Pima County officials say although the number of asylum seekers they’re serving is increasing, the federal funding has decreased, and they fear falling off a funding cliff in May, which could mean migrants being released on the streets with no services.
Pima County received about 18,000 migrants in 2019 who needed short-term services before heading to their sponsors elsewhere in the country. In the first seven months of 2023, the county received more than 90,000 migrants.
Spokesman Mark Evans says a recent funding allocation will provide $11 million in January, which at the current burn rate of about $2 million a month would last to May, but that’s only if the number of migrants doesn’t go up.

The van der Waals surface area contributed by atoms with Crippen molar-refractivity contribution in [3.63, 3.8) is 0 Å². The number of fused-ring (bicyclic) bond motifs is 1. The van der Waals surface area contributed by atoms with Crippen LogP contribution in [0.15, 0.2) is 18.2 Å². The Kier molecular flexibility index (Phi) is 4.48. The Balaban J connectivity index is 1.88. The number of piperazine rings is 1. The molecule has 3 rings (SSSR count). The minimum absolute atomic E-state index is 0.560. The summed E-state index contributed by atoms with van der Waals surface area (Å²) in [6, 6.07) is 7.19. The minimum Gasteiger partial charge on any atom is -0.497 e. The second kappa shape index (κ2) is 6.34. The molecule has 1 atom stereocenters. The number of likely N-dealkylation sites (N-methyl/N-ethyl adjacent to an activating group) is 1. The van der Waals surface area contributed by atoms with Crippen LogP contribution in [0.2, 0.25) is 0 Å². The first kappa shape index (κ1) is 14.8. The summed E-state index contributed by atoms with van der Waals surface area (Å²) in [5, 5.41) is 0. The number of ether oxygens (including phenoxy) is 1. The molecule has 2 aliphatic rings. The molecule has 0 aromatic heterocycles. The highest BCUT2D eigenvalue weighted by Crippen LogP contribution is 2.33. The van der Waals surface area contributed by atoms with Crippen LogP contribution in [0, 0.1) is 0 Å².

The county is currently getting about 500 asylum seekers a day. Even if local NGOs can continue serving some of those people if the money runs out, it would still leave a gap.
“That would leave 400 people on the streets, and then what happens the next day?” he said. “You get another 400 and then you get another 400 and pretty soon you’ve got a humanitarian crisis in the middle of the city of Tucson. And we’re desperately trying to avoid that. And we have a system to avoid it. What we need is the money.”
The county hopes that there is more funding allotted in the current budget negotiations.